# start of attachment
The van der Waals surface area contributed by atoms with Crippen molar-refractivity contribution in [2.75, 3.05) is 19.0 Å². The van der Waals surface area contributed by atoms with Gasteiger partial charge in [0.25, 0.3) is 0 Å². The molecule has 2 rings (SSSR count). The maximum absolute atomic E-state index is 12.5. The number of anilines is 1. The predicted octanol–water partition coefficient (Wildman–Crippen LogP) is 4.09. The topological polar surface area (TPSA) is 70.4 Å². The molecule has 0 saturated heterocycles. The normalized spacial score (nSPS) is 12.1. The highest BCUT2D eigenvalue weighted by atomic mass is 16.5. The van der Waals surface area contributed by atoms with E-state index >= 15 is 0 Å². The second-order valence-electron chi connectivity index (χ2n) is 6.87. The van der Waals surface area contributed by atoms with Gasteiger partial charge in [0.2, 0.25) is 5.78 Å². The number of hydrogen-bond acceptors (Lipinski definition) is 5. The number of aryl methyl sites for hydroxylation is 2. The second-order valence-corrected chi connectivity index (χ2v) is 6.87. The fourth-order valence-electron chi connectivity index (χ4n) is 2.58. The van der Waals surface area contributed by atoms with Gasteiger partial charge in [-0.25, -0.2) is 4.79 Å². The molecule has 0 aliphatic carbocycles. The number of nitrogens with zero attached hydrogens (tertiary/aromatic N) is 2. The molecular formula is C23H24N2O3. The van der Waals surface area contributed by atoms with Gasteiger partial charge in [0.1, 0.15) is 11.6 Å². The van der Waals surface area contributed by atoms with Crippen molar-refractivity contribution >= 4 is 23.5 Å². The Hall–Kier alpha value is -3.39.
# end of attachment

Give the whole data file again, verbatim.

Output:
The van der Waals surface area contributed by atoms with Crippen molar-refractivity contribution in [2.75, 3.05) is 19.0 Å². The van der Waals surface area contributed by atoms with Gasteiger partial charge in [0.25, 0.3) is 0 Å². The molecule has 2 rings (SSSR count). The maximum absolute atomic E-state index is 12.5. The number of anilines is 1. The predicted octanol–water partition coefficient (Wildman–Crippen LogP) is 4.09. The topological polar surface area (TPSA) is 70.4 Å². The molecule has 0 saturated heterocycles. The normalized spacial score (nSPS) is 12.1. The highest BCUT2D eigenvalue weighted by atomic mass is 16.5. The van der Waals surface area contributed by atoms with E-state index >= 15 is 0 Å². The second-order valence-electron chi connectivity index (χ2n) is 6.87. The van der Waals surface area contributed by atoms with Gasteiger partial charge in [0.2, 0.25) is 5.78 Å². The number of hydrogen-bond acceptors (Lipinski definition) is 5. The number of aryl methyl sites for hydroxylation is 2. The second-order valence-corrected chi connectivity index (χ2v) is 6.87. The fourth-order valence-electron chi connectivity index (χ4n) is 2.58. The van der Waals surface area contributed by atoms with Gasteiger partial charge in [-0.25, -0.2) is 4.79 Å². The molecule has 0 aliphatic carbocycles. The number of nitrogens with zero attached hydrogens (tertiary/aromatic N) is 2. The molecular formula is C23H24N2O3. The van der Waals surface area contributed by atoms with Gasteiger partial charge in [0.1, 0.15) is 11.6 Å². The van der Waals surface area contributed by atoms with Crippen molar-refractivity contribution >= 4 is 23.5 Å². The Hall–Kier alpha value is -3.39.